Was this review helpful to you? Yes No


5.0 out of 5 stars Heart-rending, Moving, July 30 2011
Though not strictly "scientific", i.e., based on large samples, the book covers each case history in depth, and revisits each person over a time-span of decades. The resulting richness of detail is more convincing than bland statistics.

The marketing blurbs say this book should be read by children of divorce and by anyone contemplating divorce. Here's a bigger and more useful market: everyone who is married or plans to get married.

Why do I say this? As an engaged or married person, you will be so moved and horrified by what divorce did to the subject children, throughout their lives, that you will go to much greater lengths to ensure that your marriage succeeds, before any idea of divorce even arises. Most "relationship" books lack bite, and talk about various strategies for creating a happy marriage and/or avoiding divorce without really bringing to life the pain that a failed marriage inflicts on the children. By all means get those relationship books, plus this one, to scare you into actually following the relationship advice.
Help other customers find the most helpful reviews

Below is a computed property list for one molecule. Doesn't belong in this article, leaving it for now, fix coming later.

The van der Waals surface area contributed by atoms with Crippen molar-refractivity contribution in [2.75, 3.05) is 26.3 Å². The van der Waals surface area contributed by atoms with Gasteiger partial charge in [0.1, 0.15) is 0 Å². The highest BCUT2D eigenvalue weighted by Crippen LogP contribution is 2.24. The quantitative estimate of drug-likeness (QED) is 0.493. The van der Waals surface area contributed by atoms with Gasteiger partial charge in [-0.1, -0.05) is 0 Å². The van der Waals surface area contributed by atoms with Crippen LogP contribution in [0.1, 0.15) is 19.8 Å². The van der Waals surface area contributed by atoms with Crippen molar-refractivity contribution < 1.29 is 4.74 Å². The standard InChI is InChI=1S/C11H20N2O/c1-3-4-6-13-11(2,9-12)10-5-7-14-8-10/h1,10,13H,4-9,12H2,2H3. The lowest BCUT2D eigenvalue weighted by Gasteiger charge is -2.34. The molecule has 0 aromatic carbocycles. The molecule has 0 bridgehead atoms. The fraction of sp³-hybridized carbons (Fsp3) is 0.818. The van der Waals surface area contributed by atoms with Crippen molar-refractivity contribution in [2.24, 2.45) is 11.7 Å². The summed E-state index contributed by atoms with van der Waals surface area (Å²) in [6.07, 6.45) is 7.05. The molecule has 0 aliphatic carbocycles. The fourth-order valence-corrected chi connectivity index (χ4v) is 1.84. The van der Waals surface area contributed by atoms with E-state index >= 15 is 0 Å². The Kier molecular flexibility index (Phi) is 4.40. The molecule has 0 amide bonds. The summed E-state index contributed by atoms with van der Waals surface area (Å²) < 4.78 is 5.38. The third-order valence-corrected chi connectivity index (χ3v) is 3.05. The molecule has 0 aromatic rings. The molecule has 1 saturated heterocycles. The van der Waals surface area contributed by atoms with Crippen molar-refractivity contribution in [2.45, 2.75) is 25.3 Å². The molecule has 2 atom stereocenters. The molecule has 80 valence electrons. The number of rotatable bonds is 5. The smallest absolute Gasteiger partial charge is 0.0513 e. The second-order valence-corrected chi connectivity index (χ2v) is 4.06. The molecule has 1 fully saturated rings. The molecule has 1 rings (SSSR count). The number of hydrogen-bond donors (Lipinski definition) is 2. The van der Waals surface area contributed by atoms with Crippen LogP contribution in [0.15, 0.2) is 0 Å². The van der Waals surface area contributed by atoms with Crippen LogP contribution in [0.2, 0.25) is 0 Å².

Was this review helpful to you? Yes No


5.0 out of 5 stars Thinking Of Getting Divorced?, March 14 2011
If you are, you may want to (should, MUST!) read this book first. Even if you are divorced, it is a great source of information for dealing with all the "stuff" that getting divorced generates. Identifies collateral damage & "blind spots" & thereby allows you to handle them before they become big huge disasters. Shatters the "perfect divorce" myth... Like the "perfect marriage" it doesn't exist. Especially good for those who think you & you ex are just going to naturally become "friends" after splitting & that things will just evolve into becoming "better" by themselves, without massive effort from both of you. A great contribution to the sad of of marriage in the new millenium.
Help other customers find the most helpful reviews 
Was this review helpful to you? Yes No


5.0 out of 5 stars Great Book, Oct. 4 2003
By A Customer
I would strongly suggest anyone going through a divorce or anyone being a child of divorce to read this book.
Help other customers find the most helpful reviews 
Was this review helpful to you? Yes No


‹ Previous | 1 27 | Next ›
Most Helpful First | Newest First

This product

The Unexpected Legecy of Divorce: The 25 Year Landmark Study
The Unexpected Legecy of Divorce: The 25 Year Landmark Study by Julia M. Lewis (Hardcover - Sept. 6 2000)
Used & New from: CDN$ 0.02
Add to wishlist See buying options
Only search this product's reviews